what is a site manager?

As a site manager, you coordinate activities at a construction site. While you don't participate in the design stages, you plan the activities at construction sites. Your job involves hiring workers, assigning duties and supervising. Due to the complexity of tasks at a construction site, you require in-depth building and construction knowledge. Sometimes, you interpret architectural drawings and specifications to ensure the construction work meets the desired standards.

Aside from coordinating workflows, a site manager troubleshoots any issues during construction. For instance, you liaise with subcontractors and suppliers to ensure materials are delivered on time and work progresses as expected. You make reports to clients or investors. You also review building practices to verify compliance with health and safety standards and project management procedures.

A site manager is not uncommon to work extended hours or be on-call 24/7. When problems crop up, you work additional hours to resolve issues and ensure the project meets the deadlines. You also negotiate with contractors to ensure the construction work adheres to the stipulated budgets.

site manager jobs

average site manager salary

The median site manager salary is $90,000 per year.  At the peak of your career, you may earn up to $120,000 yearly. Site managers are highly paid, but their earnings depend on their experience and qualifications.

what factors affect the salary of a site manager?

Your salary is based on your experience and educational qualifications. Site managers joining the profession have lower pay due to their minimal expertise and hands-on skills. As your years of experience in the field increase, you can demand higher remuneration due to the technical knowledge you bring. Some site managers work up to the role with minimal qualifications and earn less than those with additional certifications. With a diploma or certificate, you can negotiate a higher remuneration package.

The size of the company may also influence your salary prospects. When you work for a start-up company, your earnings are lower due to limited resources. However, working for multinationals and large property developers increases your remuneration due to more complex duties and significant resources.


types of site managers

The roles of site managers depend on the types of projects they supervise. Some types of site managers include:

  • residential site managers: as a residential site manager, you oversee the building of residential properties. You liaise with clients and other construction professionals to complete the projects according to the design plans. You also supervise the procurement of construction materials, budgeting, managing and scheduling of staff.
  • commercial site managers: as a commercial site manager, you manage the construction of production or manufacturing facilities. For instance, you may supervise construction work on mining sites or warehouses for storing finished products. You ensure the projects meet the industry standards and manufacturer's specifications.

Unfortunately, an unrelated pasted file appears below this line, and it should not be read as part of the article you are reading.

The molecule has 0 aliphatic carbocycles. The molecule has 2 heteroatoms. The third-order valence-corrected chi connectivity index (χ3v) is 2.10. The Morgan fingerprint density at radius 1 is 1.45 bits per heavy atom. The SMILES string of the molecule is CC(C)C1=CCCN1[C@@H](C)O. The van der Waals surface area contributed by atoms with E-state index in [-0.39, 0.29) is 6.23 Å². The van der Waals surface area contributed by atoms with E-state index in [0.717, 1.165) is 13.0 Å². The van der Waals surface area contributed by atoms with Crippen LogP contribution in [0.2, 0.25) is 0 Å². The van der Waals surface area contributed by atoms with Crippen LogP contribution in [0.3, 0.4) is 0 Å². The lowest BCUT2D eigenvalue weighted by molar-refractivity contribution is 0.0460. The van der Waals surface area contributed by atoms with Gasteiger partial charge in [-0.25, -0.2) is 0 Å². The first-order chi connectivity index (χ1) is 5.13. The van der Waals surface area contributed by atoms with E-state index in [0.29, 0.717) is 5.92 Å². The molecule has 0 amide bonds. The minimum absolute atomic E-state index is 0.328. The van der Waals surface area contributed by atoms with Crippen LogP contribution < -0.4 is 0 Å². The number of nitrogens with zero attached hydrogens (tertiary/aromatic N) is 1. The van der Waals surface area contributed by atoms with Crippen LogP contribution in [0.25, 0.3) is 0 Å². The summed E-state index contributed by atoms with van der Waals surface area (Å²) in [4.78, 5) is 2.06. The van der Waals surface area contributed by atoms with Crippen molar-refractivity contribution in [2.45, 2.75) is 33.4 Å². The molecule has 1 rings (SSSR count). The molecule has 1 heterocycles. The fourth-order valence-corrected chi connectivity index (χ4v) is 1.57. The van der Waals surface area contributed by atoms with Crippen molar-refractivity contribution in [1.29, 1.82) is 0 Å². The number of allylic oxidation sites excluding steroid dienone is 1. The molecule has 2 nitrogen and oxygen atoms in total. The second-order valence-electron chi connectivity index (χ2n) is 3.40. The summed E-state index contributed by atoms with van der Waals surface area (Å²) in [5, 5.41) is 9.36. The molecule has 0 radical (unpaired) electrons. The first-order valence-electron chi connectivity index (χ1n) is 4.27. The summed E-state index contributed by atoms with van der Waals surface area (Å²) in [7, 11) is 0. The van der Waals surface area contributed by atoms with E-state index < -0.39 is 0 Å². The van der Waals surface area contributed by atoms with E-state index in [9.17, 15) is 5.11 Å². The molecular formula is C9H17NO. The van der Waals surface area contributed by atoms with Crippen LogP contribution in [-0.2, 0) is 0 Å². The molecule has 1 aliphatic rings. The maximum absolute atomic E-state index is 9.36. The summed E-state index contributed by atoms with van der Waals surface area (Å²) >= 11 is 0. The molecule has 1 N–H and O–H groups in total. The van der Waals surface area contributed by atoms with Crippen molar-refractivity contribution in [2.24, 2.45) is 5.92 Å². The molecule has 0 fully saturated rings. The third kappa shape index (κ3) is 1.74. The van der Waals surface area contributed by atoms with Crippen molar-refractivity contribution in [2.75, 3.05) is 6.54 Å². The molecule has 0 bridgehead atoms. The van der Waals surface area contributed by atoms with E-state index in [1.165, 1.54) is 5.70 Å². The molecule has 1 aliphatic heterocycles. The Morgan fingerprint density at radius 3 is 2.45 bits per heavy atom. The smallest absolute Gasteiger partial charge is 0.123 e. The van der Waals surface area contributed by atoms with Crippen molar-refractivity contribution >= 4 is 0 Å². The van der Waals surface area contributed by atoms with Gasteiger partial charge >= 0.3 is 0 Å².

• restoration site managers: as a restoration site manager, you work with architects and other tradespeople to preserve the appearance of buildings. You assist with finding contractors and supplies for the restoration process. You also supervise repairs to historic buildings and ensure they are stable.
Male smiling, standing outside on a balcony talking to a person
Male smiling, standing outside on a balcony talking to a person

working as a site manage

As a site manager, you provide construction work is completed on time without glitches. You resolve any challenges that arise and ensure a smooth workflow. Explore the duties, work schedules, work environments and job prospects of site managers.


education and skills

Site managers often start as construction workers and tradespeople employed on work sites. However, specialised qualification in construction or building improves your competitiveness. Some of the qualifications to pursue are:

  • management qualifications: a diploma course in building and construction equips you with a basic knowledge of construction methods. When you complete the course, consider pursuing an advanced diploma to learn management skills or a bachelor's degree in construction management.
  • work experience: as a site manager, you require extensive work experience working on construction sites and helping supervisors oversee projects. You also need a White Card to work in construction settings.

skills and competencies

Some of the qualities of a site manager include:

  • commercial awareness: your job involves managing the project's costs to ensure it is cost-effective. This role requires commercial understanding  and industry knowledge on optimising costs.
  • leadership skills: leadership skills help you guide a wide range of professionals and co-workers. Effective leadership ensures construction workers are motivated and inspired to complete work on time.
  • problem-solving skills: any construction project presents numerous risks and potential challenges. Problem-solving skills help you find effective solutions to problems and avoid delays.
  • decision-making skills: as you oversee a construction project to completion, you make a series of decisions, from the best materials to the most effective schedules.

FAQs about working as a site manager

Here are the most asked questions about working as a site manager:

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